One in every 13 Australians diagnosed with dementia is aged under 65, and the numbers are increasing. Currently, more than 25,100 people are living with younger onset dementia, and there is a pressing need for specific, tailor-made services and programs to help improve the quality of their lives.
Not-for-profit organisation, the Brotherhood of St Laurence runs a support group for women and men with this condition, and coordinator Kylie Levett says this is a proven way of really helping those affected.
“Our members are at the early stage of the disease – slight memory loss and confusion,” Kylie says. “And we wanted to run a program that has been designed by them for their needs because we believe it’s a shared journey”.
Women don’t immediately identify that something is terribly wrong because the symptoms of younger onset dementia are similar to menopause, Kylie believes. And that means they often don’t get help and support until quite late after diagnosis.
“At the beginning, we had two ladies who were quite advanced in their condition, but were referred to us because they were younger. It’s confronting when you see someone you love so dearly who is only a young woman in an environment where there are many older people”.
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“Another lady in our group was a former nurse who had cared for people her entire life. She had been in a group for older people because there hadn’t been anywhere for her to go. In that group, she had retreated to curling up silently in her chair, not communicating with anyone”.
“But here, with people her own age, she became a different person. She would check to see if everyone was okay; she was dancing, she was shining – she was just glowing. She felt like she was back at work, helping people”.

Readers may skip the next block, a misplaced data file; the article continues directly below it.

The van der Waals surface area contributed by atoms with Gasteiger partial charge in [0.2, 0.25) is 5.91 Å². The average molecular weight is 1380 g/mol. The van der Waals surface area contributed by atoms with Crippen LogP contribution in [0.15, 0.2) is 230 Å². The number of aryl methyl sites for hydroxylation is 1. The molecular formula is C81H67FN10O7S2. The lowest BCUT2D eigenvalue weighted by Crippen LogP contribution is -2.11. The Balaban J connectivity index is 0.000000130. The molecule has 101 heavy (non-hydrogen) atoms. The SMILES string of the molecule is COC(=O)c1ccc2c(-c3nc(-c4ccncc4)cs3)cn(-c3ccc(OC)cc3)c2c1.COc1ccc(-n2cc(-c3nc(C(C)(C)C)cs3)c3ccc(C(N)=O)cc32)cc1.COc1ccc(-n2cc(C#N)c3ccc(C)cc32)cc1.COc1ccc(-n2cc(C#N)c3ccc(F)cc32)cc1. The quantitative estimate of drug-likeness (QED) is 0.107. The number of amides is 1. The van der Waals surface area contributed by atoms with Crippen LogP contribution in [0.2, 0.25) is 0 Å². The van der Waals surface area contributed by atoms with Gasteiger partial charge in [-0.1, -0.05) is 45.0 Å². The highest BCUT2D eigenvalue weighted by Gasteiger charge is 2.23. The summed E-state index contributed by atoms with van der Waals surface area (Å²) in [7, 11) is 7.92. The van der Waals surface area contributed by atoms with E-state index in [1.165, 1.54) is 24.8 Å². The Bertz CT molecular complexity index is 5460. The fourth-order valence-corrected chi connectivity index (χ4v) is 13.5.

“Because our group’s environment is built on support and connection with each other, the healing and the compassion and kindness shown to everyone is phenomenal”.
These personal stories can be devastating to hear, but Kylie says they inspire her. People tell her how hard and isolating it is not being able to work – that they’ve gone from being financially independent with thriving careers and fulfilling lives to being unemployed and coping with the disadvantages that comes from this.
“Our role is to be part of this journey after people are diagnosed and have to rediscover who they are. It’s a life after diagnosis and it’s about giving hope. That’s what I found from this group.
The program has been evaluated by researchers and has shown that it helps members to maintain their routine and continue to engage in activities that interest them.
This is why the work that the Brotherhood of St Laurence does is so important -providing families with peace of mind.
But there aren’t enough of these programs and there is a desperate need for more. This year, give back and support those people who are in need.
Visit give.bsl.org.au to find out more about our Younger Onset Dementia Group or to donate to the cause.
Has dementia had an impact on your life? Share your story in the comments below.
This post was sponsored by the Brotherhood of St Laurence. It was written as we feel it delivers valuable insights into a subject important to the Starts at 60 community. For more information on how you can help those suffering from dementia, click here.